Lafayette students, faculty, and staff,
Easton and surrounding area community members,
as well as the City of Easton’s Mayor Panto
came together for an extraordinary trip to the South Bronx on October 30, 2009 to experience the Sustainable South Bronx.
These photos show a sample of what was seen on the “Toxic Tour” through the South Bronx park projects. The tour was facilitated by environmental justice advocate, economic consultant, and founder of the Sustainable South Bronx- Majora Carter. Visitors are treated to multiple oases along their journey.
The tour begins at the Sustainable South Bronx headquarters, and takes visitors through the Bronx streets where visitors breathe in the truck exhaust and noise of the city. In the chaos visitors are barely able to hear their extremely knowledgeable guide.
The first leg of the journey passes a juvenile detention facility that sits alongside both busy truck routes and residential neighborhoods, giving the first taste of the dichotomy of the city’s “layout.” The first leg ends with a literal breath of fresh air at the Tiffany Street Pier and the Floating Pool.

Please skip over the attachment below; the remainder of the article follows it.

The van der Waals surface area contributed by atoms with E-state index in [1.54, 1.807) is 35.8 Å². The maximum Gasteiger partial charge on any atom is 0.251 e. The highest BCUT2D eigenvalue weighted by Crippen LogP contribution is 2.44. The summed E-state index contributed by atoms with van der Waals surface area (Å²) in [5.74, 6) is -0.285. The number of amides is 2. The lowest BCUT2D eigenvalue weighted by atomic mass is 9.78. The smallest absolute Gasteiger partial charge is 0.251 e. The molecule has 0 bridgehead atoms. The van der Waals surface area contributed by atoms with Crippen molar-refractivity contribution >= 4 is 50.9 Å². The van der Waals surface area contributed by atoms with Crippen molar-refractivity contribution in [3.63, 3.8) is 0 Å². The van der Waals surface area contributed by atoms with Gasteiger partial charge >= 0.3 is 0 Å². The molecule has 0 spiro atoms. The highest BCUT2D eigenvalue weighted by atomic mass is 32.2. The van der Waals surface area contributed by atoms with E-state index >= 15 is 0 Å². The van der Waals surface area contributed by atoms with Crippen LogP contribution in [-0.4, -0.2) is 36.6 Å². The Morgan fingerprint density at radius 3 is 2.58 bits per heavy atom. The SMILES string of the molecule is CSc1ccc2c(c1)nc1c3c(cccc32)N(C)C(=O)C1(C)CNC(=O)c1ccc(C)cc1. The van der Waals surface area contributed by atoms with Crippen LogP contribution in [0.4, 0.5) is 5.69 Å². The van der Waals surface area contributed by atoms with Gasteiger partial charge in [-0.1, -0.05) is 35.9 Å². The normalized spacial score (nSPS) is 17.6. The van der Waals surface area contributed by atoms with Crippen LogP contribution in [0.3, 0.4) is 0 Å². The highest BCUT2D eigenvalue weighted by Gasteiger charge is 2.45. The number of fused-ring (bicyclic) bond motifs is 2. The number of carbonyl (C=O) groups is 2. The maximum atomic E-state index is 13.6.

The journey continues along the Bronx streets passing junk yards and garbage dumps, where workers without masks spend the day amidst dust and flying debris. Further along are green walls and murals that stretch for a few blocks. The green walls are similar to green roofs. Vine vegetation is employed to break up the walls and mitigate heat and water runoff.
Visitors soon pass a school and the NYC Terminal Produce Market on the way to the next city sanctuary- Hunts Point Riverside Park. Here, residents can enjoy the park, or take a boat onto the Bronx River, which during this particular tour was edged by vegetation drenched in reds, greens, and golds.
The last leg of the walking tour brings visitors to the Points Cafe for a freshly prepared gourmet-style lunch. The cafe is situated within The Point Community Development Corporation– a non-profit group dedicated to youth development and the cultural and economic revitalization of the Hunts Point section of the South Bronx, which was bustling with children during this visit. After lunch the tour is joined by a speaker who spoke about his experiences in the Bronx.
After taking a short bus ride, visitors embark upon the last leg of the journey- the brand new, (as of October 30, 2009), Concrete Plant Park. The area was once home to a concrete batch mix plant, and had been abandoned. What was once an eyesore is now a lush river-view park.
Majora Carter and Sustainable South Bronx have made invaluable contributions to this community.
Photos courtesy of Ms. Sara Kreisel
Administrative Coordinator of Environmental Science and Environmental Studies